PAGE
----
Ultra-S3® Removes Hydrogen Sulfide (H2S) from the Equation to Protect Critical Infrastructure from Destructive Corrosion
Hydrogen sulfide (H2S) poses a significant threat to the longevity of facility infrastructure, especially in industries like wastewater treatment, paper mills, natural gas processing, and others where its production is a common byproduct.
One of the primary ways in which H2S can damage infrastructure is by off-gassing into the headspace of pipes or vessels. Here, under certain conditions, it can be biologically oxidized into sulfuric acid, which is highly corrosive. This process leads to what is known as crown corrosion, severely deteriorating the upper regions of these structures and compromising their integrity. The damage may not be easily visible but can cause catastrophic failures over time.
Infrastructure elements such as concrete and steel commonly found in wastewater treatment plants, wet wells, and gravity mains are not immune to H2S’s deleterious effects. The corrosive properties of the resultant sulfuric acid from H2S oxidation eat away at the surfaces of these materials, reducing their structural integrity and resulting in a shorter lifespan.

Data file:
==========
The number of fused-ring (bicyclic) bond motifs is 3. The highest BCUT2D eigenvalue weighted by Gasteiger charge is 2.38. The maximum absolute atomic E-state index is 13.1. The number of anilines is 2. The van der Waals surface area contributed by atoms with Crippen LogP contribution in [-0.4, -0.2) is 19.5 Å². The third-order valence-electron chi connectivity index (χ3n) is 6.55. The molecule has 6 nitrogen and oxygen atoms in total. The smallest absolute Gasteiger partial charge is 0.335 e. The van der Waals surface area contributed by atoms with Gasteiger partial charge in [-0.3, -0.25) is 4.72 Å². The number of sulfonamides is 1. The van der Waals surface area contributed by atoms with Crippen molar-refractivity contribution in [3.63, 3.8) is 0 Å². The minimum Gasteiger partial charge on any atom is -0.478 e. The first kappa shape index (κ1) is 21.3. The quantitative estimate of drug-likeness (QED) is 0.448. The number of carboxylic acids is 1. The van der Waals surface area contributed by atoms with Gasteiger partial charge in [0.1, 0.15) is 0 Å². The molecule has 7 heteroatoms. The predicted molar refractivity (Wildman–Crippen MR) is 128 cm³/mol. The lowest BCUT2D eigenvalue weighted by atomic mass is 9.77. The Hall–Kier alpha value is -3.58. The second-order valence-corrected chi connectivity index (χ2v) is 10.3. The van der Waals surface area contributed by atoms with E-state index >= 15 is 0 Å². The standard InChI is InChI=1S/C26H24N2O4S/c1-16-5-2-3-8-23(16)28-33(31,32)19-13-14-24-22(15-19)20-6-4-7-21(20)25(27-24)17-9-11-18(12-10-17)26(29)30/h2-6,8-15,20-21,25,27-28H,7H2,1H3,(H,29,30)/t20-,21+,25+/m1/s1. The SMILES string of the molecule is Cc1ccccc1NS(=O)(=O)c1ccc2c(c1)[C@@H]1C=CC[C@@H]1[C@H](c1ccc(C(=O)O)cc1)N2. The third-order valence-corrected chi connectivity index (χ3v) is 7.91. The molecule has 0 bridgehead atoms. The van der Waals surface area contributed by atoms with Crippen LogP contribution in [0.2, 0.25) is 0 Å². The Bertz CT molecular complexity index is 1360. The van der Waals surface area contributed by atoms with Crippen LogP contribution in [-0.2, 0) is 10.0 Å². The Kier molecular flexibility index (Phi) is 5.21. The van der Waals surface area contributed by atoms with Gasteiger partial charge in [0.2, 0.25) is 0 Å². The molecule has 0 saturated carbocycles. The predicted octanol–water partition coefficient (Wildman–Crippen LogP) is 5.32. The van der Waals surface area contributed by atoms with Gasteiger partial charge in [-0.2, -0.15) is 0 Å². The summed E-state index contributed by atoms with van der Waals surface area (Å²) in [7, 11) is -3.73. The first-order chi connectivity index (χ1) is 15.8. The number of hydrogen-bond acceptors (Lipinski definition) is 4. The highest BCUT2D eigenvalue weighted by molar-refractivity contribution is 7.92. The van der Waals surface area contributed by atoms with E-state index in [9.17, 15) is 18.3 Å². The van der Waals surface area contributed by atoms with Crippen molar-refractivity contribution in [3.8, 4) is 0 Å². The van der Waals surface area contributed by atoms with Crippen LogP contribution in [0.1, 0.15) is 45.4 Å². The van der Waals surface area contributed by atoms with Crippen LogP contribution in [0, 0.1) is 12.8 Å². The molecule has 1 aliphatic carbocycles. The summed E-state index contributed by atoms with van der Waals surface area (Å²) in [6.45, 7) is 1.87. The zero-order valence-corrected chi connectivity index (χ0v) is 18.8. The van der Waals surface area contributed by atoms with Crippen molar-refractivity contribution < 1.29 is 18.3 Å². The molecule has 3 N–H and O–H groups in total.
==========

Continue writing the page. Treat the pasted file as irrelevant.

H2S also poses a significant threat to the electrical systems in these facilities. Copper components, a mainstay in electrical systems, are particularly vulnerable to the rapid oxidation effects of H2S. This reaction effectively destroys the copper elements, leading to potential system failures.
Ultra-S3® Significantly Increases Infrastructure Lifespan
Ultra-S3® eradicates hydrogen sulfide (H2S), thus protecting critical infrastructure and significantly increasing its lifespan. The EPA has noted that infrastructure expected to last 50-100 years is, in reality, failing in just 10-20 years due to H2S corrosion. Integrating Ultra-S3® into facility processes can mitigate this premature failure.
Several high-profile examples highlight the potential infrastructure savings that could have been achieved with the use of Ultra-S3®:
- At the Kashagan Oil Field in Kazakhstan in 2013, high levels of H2S caused pipeline leaks due to stress corrosion cracking, necessitating a complete pipeline replacement. This incident resulted in a production halt for two years and incurred substantial costs.
- In Colorado Springs, the city faced damaging effects of H2S on its sewer system infrastructure. In 2004, corrosive damage due to high levels of H2S led to costly replacement and repairs.
- The city of Napa, California experienced significant pipe corrosion in its wastewater system due to high H2S concentrations in 2001. This resulted in substantial expenditure on replacing the corroded sewer lines.
In all these instances, Ultra-S3® may have prevented extensive and expensive infrastructure failure.